His people called Hin-mah-too-yah-let-kekt, "thunder rolling down the mountain." The echoes can still be heard today.
Chief Joseph was a man who talked straight, believed what he said and lived what he believed. The revered Nez Perce leader's courage and integrity sustained his people during their fabled retreat through 1,700 miles of mountain and prairie in 1877. His memory inspires people of all cultures as a symbol of enduring dignity, determination and commitment to justice for all.
Hin-mah-too-yah-lat kekt's image continues to watch over and guard his people--and the users of the Salmon Courtyard--at Portland State's Native American Student and Community Center. Sculptor Doug Hyde's ten-foot tall bronze depiction of the famed chief stands in the trees above the courtyard, thanks to the generosity of donors Junki and Linda Yoshida, who gave the statue to the Center in 2003.
Hyde, who was born in Hermiston and is himself Nez Perce as well as Chippewa and Assiniboine, is a Vietnam veteran now living and working in Santa Fe, New Mexico. An earlier bronze of Hyde's Chief Joseph stands in the Smithsonian Museum of the American Indian in Washington, D.C.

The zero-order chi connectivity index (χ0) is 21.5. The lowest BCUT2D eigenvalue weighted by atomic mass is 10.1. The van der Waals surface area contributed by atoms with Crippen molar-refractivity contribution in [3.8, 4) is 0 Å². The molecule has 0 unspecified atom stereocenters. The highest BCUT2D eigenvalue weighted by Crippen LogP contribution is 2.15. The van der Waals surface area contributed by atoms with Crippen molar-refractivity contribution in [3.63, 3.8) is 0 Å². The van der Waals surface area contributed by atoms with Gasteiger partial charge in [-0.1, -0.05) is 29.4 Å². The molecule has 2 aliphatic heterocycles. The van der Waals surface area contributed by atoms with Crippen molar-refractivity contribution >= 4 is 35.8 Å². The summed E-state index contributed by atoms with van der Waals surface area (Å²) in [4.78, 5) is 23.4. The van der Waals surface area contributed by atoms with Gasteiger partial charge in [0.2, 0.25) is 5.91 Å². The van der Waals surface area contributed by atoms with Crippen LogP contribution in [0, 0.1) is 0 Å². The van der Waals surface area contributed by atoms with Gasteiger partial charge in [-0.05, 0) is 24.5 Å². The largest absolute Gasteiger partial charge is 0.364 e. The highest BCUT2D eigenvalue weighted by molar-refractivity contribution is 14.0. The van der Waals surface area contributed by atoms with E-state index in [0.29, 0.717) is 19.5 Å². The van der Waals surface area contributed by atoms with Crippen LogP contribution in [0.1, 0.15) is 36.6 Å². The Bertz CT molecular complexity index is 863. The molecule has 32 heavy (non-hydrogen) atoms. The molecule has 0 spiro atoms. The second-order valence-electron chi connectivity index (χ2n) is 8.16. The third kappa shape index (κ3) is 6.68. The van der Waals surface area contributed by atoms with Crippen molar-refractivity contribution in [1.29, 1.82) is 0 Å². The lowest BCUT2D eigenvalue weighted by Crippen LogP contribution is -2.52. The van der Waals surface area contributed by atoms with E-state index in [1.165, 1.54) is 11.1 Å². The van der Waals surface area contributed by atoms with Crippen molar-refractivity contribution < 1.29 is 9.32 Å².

"We feel honored to be able to contribute such a historically significant and beautifully sculpted bronze to Portland State University's new Native American Student and Community Center," said Linda Yoshida. "It is our hope that the memory and strength of Chief Joseph's spirit will continue to inspire students who view his statue for many years to come."
To see the Chief Joseph statue, visit the Native American Student and Community Center at 710 SW Jackson St., from 10 a.m. to 5 p.m. weekdays. For more information about the Center and its programs, contact Tabitha Whitefoot at (503) 725-8031 or email@example.com.
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